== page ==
It has been sixty years since the filming of David Lean’s Lawrence of Arabia began. The filming began on this day in 1961 and lasted nearly a year and a half, until September and October of 1962. At this point, the desert scenes were merely establishing shots for the main body of the film. The scenes involving Zia Mohyeddin and Peter O’ Toole in this scene were not yet ready for filming. That work was only a small part of the process of making the film, which took David Lean the better part of three years to complete, though this isn’t necessarily the longest gestation period for a sixties film. One could reasonably point out it took Kubrick longer (four years) to bring 2001 to the screen. Nevertheless 2001 and Lawrence are the best films of the sixties.
In terms of concept, both films were about the vastness of those areas that were inhospitable to humanity. Space. As in the cosmos. And the oppressively hot and suffocating desert. Both environments are hostile to humans and, in fact, require significant adaptation for anyone to live in either. Surprisingly, deserts are also used in science fiction films to represent landscapes on other worlds – and this is because the landscapes of other worlds (such as Mars or Venus) resemble our own earthbound deserts! As Lean once said:
‘I used to go out at night. If there was no moon I’d walk across the flats and see the vague shape of these pyramids – not man made but wind made. And countless stars that one’s never realised before. When you are in the desert, you look into infinity. Its no wonder that nearly all the great founders of religion came out of the desert. It makes you feel terribly small, and also in a strange way quite big.’ (The Epic Films of David Lean.)
David Lean was right. The desert conveys an impression of infinity in a way that is true of space itself, not only that the vastness of a desert means there’s no light pollution and one can see infinity forever as the stars spread right across the night sky. Apparently Lean said to O’Toole that very first day of filming, ‘Pete, this could be the start of a great adventure!’ (Beyond the Epic: The Life and Films of David Lean.)
Freddy Young and David Lean during shooting of the film. Source: Twitter
Many sources on the film do mention that its first day of the cameras rolling was the 15th May of 1961 (some two months behind schedule.) But what they don’t say is these early scenes were possibly filmed in Arabia itself (that is according to Adrian Turner who wrote a substantial book, The Making of Lawrence of Arabia, published 1994.) If these were not at least filmed in Arabia they may have been filmed with Arabia itself forming a background. What is known however is the crew were right on the border of Jordan and Arabia thus they could have simply chosen to film in the latter country as there was nothing to stop them in those days. The site is known as Jebel el Tubeiq, ‘an insufferably remote location for a Hollywood film’ (Deep Focus Review) and reputed to be one of the most remote locations ever chosen for a major film. Turner tells us ‘it seems likely that the Lawrence unit were actually on location in Saudi Arabia rather than Jordan, since in those days the borders were less rigorously protected than they are today, and the Saudis did not possess the sophisticated radar equipment or the air force that would have immediately alerted them to an incursion, however harmless, on their northern frontier.’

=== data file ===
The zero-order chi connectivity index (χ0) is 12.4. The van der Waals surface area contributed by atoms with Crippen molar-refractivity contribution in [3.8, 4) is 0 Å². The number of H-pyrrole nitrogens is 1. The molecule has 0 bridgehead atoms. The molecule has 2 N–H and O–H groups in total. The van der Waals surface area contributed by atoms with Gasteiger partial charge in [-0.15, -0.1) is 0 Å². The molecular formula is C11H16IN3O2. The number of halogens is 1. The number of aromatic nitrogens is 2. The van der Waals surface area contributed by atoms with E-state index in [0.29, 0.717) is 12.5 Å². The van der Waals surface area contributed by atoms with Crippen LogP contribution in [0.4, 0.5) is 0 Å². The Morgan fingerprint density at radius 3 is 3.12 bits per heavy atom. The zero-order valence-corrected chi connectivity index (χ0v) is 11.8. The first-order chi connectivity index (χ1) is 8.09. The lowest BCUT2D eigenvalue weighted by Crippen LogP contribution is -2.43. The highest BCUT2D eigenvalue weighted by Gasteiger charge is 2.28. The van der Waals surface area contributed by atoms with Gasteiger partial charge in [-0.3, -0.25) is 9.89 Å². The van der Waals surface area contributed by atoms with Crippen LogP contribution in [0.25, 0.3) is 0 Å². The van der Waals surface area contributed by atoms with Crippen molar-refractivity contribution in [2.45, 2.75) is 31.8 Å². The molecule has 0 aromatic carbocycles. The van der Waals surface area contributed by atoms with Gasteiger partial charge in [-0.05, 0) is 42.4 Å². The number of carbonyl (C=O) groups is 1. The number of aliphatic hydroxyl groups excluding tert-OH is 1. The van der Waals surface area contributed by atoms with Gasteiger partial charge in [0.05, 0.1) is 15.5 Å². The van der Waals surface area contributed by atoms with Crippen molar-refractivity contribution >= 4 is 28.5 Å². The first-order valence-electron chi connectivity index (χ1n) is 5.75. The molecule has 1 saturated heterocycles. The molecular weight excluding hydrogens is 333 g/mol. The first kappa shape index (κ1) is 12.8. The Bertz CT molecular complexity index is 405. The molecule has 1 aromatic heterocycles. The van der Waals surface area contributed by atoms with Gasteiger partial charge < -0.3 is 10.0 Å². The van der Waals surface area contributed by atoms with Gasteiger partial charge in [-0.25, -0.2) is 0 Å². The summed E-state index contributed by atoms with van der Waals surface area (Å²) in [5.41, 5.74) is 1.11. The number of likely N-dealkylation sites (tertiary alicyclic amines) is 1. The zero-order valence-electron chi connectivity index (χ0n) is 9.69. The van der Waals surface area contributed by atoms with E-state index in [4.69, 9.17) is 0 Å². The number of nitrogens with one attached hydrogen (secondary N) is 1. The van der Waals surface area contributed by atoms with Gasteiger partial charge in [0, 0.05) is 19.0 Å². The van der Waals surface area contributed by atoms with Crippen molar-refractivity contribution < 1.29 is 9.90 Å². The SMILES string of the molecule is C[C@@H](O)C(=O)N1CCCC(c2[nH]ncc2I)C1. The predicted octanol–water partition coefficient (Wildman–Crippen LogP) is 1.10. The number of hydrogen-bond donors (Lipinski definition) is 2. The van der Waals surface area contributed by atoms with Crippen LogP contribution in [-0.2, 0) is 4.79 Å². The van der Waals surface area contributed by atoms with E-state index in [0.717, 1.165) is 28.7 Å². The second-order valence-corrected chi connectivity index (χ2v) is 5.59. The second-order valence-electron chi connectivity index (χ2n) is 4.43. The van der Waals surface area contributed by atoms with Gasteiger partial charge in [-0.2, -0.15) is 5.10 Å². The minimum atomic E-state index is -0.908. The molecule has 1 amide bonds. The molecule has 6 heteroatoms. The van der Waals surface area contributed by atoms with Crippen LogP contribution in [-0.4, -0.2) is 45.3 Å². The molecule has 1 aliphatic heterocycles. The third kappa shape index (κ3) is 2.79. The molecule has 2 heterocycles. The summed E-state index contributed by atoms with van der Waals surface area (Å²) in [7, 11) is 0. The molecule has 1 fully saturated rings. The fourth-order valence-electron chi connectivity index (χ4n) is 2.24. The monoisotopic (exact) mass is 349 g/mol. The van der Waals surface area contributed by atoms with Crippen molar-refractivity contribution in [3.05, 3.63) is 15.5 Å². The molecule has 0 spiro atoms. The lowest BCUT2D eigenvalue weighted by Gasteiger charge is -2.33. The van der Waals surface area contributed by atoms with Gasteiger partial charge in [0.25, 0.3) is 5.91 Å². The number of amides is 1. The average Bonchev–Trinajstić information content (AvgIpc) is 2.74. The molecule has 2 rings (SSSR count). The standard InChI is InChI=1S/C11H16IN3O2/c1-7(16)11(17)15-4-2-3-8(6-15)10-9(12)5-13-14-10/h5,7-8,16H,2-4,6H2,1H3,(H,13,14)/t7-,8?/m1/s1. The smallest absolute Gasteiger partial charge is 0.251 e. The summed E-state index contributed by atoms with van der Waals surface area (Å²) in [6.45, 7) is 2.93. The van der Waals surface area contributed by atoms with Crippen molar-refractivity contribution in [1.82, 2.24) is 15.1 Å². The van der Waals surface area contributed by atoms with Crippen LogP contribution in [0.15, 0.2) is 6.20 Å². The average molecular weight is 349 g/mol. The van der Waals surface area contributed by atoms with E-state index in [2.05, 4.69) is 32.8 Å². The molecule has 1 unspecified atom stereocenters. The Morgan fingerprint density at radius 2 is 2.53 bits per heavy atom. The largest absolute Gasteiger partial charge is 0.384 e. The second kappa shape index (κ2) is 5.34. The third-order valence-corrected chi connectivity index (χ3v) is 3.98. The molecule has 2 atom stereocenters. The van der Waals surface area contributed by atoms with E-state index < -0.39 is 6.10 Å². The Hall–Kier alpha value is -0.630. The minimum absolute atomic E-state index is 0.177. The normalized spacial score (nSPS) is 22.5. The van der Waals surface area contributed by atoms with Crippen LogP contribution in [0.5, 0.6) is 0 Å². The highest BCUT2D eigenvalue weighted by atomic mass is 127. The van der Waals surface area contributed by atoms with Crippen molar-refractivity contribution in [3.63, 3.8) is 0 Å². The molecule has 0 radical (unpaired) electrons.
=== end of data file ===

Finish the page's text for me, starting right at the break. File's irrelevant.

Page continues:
‘Principal photography on Lawrence commenced in Jordan on May 15, 1961, in one of the most remote locations ever selected for a commercial Hollywood film: the arid, desolate area in the Jordanian desert called Jebel el Tubeiq, which had been uninhabited since some monks abandoned their dwelling there in the seventh century. Yet here was Freddie Young with his seventy-millimetre Panavision camera, recording the first shot for the film, which was in the can by mid afternoon. It was a spectacular image of the desert, radiating heat as if from a blast furnace.’ (Beyond the Epic: The Life and Films of David Lean.)
Jebel el Tubeiq where the scenes involving Lawrence deep in thought were filmed. (Screencap from the film.)